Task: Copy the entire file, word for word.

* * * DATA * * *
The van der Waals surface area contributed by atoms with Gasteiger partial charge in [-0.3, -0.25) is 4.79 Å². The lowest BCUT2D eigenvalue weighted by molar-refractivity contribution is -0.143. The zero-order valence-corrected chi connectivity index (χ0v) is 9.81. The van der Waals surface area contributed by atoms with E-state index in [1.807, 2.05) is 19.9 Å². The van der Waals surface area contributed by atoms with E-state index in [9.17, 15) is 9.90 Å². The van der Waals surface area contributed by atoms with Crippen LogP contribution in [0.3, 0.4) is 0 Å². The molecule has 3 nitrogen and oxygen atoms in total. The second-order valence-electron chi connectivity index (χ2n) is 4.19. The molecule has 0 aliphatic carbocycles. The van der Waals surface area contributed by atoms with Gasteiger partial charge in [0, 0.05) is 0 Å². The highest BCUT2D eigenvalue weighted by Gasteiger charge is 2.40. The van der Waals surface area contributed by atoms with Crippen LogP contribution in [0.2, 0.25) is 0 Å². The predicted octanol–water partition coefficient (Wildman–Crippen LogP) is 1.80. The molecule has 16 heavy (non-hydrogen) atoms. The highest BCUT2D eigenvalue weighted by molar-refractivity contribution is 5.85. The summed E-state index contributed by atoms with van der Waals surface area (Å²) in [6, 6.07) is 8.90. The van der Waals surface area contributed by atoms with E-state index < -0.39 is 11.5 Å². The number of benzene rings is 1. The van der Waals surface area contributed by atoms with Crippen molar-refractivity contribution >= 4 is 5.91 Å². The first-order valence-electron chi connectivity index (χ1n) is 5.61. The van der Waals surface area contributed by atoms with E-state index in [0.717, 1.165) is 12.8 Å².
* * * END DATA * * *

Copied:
The van der Waals surface area contributed by atoms with Gasteiger partial charge in [-0.3, -0.25) is 4.79 Å². The lowest BCUT2D eigenvalue weighted by molar-refractivity contribution is -0.143. The zero-order valence-corrected chi connectivity index (χ0v) is 9.81. The van der Waals surface area contributed by atoms with E-state index in [1.807, 2.05) is 19.9 Å². The van der Waals surface area contributed by atoms with E-state index in [9.17, 15) is 9.90 Å². The van der Waals surface area contributed by atoms with Crippen LogP contribution in [0.3, 0.4) is 0 Å². The molecule has 3 nitrogen and oxygen atoms in total. The second-order valence-electron chi connectivity index (χ2n) is 4.19. The molecule has 0 aliphatic carbocycles. The van der Waals surface area contributed by atoms with Gasteiger partial charge in [0, 0.05) is 0 Å². The highest BCUT2D eigenvalue weighted by Gasteiger charge is 2.40. The van der Waals surface area contributed by atoms with Crippen LogP contribution in [0.2, 0.25) is 0 Å². The predicted octanol–water partition coefficient (Wildman–Crippen LogP) is 1.80. The molecule has 16 heavy (non-hydrogen) atoms. The highest BCUT2D eigenvalue weighted by molar-refractivity contribution is 5.85. The summed E-state index contributed by atoms with van der Waals surface area (Å²) in [6, 6.07) is 8.90. The van der Waals surface area contributed by atoms with E-state index < -0.39 is 11.5 Å². The number of benzene rings is 1. The van der Waals surface area contributed by atoms with Crippen molar-refractivity contribution >= 4 is 5.91 Å². The first-order valence-electron chi connectivity index (χ1n) is 5.61. The van der Waals surface area contributed by atoms with E-state index in [0.717, 1.165) is 12.8 Å².